The largest tooth in a dog’s mouth is the upper fourth premolar also known as the carnassial tooth. Its special shape and tooth surface is designed to help shear, crush and hold. This is why you see dogs grasp chew toys with the side of their mouth, chomping feverishly. This is also why you have to replace so many chew toys. Next time blame the carnassial teeth instead of your dog.
9. I heard that dogs could get mouth cancer. Is that true?
Unfortunately oral tumors are diagnosed in many dogs. In fact, it’s estimated that one in four dogs will die of some form of cancer. Malignant oral tumors in dogs can be very aggressive and quickly spread throughout the body if untreated. If you observe any swelling, lumps, or dark and unusual colored tissue in your dog’s mouth, have it examined immediately. If diagnosed early, many oral cancers have a relatively good prognosis.
10. I’ve tried many times to brush my dog’s teeth with no success. He seems to hate it. Is there anything else I can do to take better care of my dog’s teeth?
You’re not alone. First, we recommend having your pet’s teeth professionally cleaned under anesthesia once a year. This is perhaps the single most important thing a pet parent can do for their pet when they can’t brush the teeth daily. Next, make sure to provide your dogs with chew treats approved to help remove plaque and tartar. Many have special ingredients embedded in them that help reduce harmful mouth bacteria. You can also regularly rinse your dog’s mouth with an antimicrobial rinse designed to kill pathogenic bacteria that can cause gum infection. This also helps leave their breath nice and fresh. At least once a week, take a peek inside your dog’s mouths to make sure everything looks, and smells, healthy. Finally, take a look at this helpful video demonstrating proper tooth brushing technique to learn some tips to make the brushing experience easier for you and your dog.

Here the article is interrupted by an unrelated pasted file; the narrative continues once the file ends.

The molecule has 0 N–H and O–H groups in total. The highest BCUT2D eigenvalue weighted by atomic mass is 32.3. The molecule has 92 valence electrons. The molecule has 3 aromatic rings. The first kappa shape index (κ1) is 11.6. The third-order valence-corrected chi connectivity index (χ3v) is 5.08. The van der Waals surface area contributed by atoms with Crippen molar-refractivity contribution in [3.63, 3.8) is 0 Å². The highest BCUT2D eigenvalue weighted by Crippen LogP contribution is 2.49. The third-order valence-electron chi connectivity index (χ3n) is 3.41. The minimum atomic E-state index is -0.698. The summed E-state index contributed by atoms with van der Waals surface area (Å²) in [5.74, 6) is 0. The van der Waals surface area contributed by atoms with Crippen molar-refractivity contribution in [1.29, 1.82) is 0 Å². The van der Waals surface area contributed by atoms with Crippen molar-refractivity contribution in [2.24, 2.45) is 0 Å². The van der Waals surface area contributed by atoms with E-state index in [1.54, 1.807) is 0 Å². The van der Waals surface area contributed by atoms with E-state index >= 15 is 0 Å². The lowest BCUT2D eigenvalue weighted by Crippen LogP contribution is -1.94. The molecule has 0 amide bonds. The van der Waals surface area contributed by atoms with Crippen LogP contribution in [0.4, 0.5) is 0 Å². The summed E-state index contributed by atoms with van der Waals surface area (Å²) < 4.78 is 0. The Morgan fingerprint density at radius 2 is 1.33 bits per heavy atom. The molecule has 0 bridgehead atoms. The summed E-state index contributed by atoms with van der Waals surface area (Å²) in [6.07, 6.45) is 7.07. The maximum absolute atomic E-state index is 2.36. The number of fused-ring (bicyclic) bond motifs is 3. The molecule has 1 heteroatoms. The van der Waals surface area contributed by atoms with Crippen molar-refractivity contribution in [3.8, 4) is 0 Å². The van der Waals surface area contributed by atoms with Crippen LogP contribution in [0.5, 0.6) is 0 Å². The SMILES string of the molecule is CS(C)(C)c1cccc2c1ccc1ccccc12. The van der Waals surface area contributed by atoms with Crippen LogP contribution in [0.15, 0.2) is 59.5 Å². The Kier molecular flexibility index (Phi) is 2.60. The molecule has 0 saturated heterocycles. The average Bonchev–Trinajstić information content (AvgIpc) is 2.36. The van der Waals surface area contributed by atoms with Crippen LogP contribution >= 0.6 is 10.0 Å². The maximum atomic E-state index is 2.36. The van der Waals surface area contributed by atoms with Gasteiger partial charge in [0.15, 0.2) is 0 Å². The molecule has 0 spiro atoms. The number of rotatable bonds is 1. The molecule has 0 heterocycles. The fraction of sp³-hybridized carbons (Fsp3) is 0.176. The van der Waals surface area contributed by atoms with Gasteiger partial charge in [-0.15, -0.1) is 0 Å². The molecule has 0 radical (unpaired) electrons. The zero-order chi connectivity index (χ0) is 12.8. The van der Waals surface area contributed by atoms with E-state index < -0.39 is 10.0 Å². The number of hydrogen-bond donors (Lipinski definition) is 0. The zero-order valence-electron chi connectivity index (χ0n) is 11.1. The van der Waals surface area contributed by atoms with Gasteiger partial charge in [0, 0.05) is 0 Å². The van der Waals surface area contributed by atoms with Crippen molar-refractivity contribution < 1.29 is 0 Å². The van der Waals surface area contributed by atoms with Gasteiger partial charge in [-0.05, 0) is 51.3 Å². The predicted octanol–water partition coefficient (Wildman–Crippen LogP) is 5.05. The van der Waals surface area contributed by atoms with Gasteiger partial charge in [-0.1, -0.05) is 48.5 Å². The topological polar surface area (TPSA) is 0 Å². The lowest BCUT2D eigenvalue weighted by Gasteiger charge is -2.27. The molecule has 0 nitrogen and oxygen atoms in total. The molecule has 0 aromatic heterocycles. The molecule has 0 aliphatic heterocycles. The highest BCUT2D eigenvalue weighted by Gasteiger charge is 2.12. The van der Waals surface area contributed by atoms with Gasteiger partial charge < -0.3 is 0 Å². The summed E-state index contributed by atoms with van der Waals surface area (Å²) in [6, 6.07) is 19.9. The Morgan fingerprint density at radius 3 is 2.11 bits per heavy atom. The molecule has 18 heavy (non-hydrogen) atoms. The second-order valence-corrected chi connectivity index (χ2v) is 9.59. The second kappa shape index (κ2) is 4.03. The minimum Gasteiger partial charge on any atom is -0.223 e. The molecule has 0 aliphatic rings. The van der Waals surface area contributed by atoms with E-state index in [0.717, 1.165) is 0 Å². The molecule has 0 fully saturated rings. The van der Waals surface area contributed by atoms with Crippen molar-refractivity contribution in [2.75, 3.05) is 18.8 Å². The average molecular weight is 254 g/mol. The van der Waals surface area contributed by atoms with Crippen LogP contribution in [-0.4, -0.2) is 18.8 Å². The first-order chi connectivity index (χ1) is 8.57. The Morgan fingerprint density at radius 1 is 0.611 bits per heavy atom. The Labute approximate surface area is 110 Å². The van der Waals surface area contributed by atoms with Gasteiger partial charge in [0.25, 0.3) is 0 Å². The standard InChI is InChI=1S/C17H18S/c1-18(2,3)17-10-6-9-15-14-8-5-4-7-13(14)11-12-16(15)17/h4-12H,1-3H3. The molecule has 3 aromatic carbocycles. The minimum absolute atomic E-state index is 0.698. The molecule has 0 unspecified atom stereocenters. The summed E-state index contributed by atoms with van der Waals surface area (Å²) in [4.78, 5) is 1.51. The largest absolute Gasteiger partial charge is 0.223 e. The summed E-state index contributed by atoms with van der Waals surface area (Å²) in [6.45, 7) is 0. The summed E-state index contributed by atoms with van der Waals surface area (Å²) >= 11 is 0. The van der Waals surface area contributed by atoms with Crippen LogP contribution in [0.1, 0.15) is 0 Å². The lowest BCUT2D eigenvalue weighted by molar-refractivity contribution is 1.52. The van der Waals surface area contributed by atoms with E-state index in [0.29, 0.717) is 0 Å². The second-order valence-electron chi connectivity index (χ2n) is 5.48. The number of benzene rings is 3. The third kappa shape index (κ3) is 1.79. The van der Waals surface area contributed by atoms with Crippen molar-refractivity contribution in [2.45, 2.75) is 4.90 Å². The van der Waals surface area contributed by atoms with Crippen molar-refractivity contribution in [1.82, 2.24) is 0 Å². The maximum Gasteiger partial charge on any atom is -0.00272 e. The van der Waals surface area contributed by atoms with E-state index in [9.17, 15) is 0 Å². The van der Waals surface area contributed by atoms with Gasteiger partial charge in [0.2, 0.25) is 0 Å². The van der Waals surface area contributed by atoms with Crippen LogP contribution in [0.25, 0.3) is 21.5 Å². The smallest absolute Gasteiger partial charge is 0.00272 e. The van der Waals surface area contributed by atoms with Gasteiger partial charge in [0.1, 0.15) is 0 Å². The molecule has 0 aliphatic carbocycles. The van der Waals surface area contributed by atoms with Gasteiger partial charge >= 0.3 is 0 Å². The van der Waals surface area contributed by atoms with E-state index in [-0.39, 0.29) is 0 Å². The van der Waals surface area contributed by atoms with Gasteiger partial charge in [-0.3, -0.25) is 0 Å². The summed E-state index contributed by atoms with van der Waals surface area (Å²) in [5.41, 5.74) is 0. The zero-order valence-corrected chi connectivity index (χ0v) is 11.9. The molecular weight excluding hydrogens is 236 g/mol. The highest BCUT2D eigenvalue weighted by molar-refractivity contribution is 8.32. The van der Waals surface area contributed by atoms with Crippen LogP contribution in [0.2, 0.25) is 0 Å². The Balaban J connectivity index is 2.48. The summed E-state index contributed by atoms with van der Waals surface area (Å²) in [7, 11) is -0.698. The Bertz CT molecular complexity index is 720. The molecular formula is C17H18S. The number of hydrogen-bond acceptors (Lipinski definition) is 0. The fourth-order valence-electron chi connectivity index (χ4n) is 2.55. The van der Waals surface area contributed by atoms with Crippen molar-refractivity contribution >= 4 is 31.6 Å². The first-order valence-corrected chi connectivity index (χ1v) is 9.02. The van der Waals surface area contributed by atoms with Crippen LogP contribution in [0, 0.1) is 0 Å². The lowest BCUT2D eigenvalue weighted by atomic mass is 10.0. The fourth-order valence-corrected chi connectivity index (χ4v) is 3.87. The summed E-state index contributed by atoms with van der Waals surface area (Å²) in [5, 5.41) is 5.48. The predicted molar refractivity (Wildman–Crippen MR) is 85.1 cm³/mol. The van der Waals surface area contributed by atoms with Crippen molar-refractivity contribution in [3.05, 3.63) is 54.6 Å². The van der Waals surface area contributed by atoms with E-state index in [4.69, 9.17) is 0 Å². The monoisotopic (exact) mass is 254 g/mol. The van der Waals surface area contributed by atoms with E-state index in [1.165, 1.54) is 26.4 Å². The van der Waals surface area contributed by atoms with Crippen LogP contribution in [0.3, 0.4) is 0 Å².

February is Dental Health Month at CEDARCREST! Taking care of your pet’s teeth and mouth will help keep them healthy and happy! Call us at (540) 943-7577 or request an appointment online to discuss your pet’s oral health or to schedule a professional oral exam or cleaning.